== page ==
Fiscal stimulus doesn’t last forever. At some point, the economic boost from temporary increases in government spending and one-off tax cuts goes away, placing a greater burden on the private-sector to generate growth and create jobs. This time, with the economy still wobbly, the impact could be jarring. The loss of stimulus starting next year will depress economic growth and complicate the Federal Reserve’s efforts to shift monetary policy to back to normal.
Friday’s shockingly weak jobs report highlights the economy’s vulnerability and emphasizes the danger of Washington doing too much budget cutting, too soon. Job growth all but ground to a halt in June, as payrolls increased by a slim 18,000 workers and the unemployment rate rose to 9.2percent. “All in all, an employment report with no redeeming features whatsoever,” says Barclays Capital economist Peter Newland. The labor market’s turn for the worse may even shift the budget negotiations toward the need to extend some current programs or to propose new actions that would provide additional economic stimulus.
When 2012 begins, the economy is already scheduled to lose more than $300 billion in federal support, as several programs aimed at propping up growth in recent years expire or fade away by the end of this year. Policy changes now on the books will result in the most severe fiscal tightening in more than 40 years, subtracting an estimated 1.5 percentage points from GDP growth next year, according to an analysis by economists at J.P. Morgan Chase. That does not include any additional drag from new spending cuts or tax increases that might emerge from the budget talks on Capitol Hill or from cutbacks by state and local governments.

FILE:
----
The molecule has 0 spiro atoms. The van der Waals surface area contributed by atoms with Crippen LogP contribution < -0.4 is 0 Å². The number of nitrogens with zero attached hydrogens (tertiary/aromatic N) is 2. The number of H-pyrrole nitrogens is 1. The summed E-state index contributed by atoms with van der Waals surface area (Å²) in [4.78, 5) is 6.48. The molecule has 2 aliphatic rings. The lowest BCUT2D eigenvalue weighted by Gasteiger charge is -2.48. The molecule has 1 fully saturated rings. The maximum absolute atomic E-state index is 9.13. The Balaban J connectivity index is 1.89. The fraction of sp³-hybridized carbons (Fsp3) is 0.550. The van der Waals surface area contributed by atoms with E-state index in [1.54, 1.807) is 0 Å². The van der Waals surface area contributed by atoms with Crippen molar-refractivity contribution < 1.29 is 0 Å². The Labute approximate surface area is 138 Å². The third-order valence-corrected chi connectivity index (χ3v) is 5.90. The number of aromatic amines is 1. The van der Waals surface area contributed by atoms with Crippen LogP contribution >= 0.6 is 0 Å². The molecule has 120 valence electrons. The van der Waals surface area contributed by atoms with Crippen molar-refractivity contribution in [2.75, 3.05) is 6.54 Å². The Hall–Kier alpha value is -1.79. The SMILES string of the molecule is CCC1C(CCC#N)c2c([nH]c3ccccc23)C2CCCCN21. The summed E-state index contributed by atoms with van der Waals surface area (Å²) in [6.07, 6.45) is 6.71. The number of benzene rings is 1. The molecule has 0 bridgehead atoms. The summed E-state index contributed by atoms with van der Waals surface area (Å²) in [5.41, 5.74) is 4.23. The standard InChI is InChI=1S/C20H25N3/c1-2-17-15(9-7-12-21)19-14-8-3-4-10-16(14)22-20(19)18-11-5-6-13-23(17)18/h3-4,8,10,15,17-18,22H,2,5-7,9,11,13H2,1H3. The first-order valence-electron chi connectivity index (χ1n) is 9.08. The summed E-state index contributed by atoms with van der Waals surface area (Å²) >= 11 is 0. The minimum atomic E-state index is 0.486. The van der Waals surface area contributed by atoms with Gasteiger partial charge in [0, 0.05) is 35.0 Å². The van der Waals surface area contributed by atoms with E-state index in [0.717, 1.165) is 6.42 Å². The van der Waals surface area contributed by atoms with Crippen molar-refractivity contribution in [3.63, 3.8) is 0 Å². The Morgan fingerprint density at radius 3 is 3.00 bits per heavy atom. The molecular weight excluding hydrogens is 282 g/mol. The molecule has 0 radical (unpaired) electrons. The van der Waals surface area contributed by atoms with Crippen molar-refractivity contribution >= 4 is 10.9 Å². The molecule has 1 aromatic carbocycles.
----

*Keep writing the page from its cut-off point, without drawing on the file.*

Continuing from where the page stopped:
Expiring programs will help to reduce 2012 deficit but at a heavy cost to the economy, especially in the first half of the year. So far the private-sector, which has grown by a modest 2.9 percent over the past year, has not shown the oomph needed to absorb a 1.5 percentage point hit to GDP growth while also supporting a growth rate strong enough to reduce unemployment. For example, for the economy in 2012 to make the mid-point of the Federal Reserve’s 3.3-to-3.7 percent growth projection, private-sector GDP would have to grow 5 percent, a pace not achieved since the tech-stock boom more than a decade ago.
The known drags set to arrive next year start with the expiration at the end of 2011 of the 2 percent reduction in employee payroll taxes. The tax break, which began in January 2011, helped households cope with surging gas prices. Its elimination will be the biggest single burden, soaking workers for an extra $110 billion in withheld taxes beginning in January. The reduction in spendable income will hit consumer spending—and GDP growth—hard in the first quarter.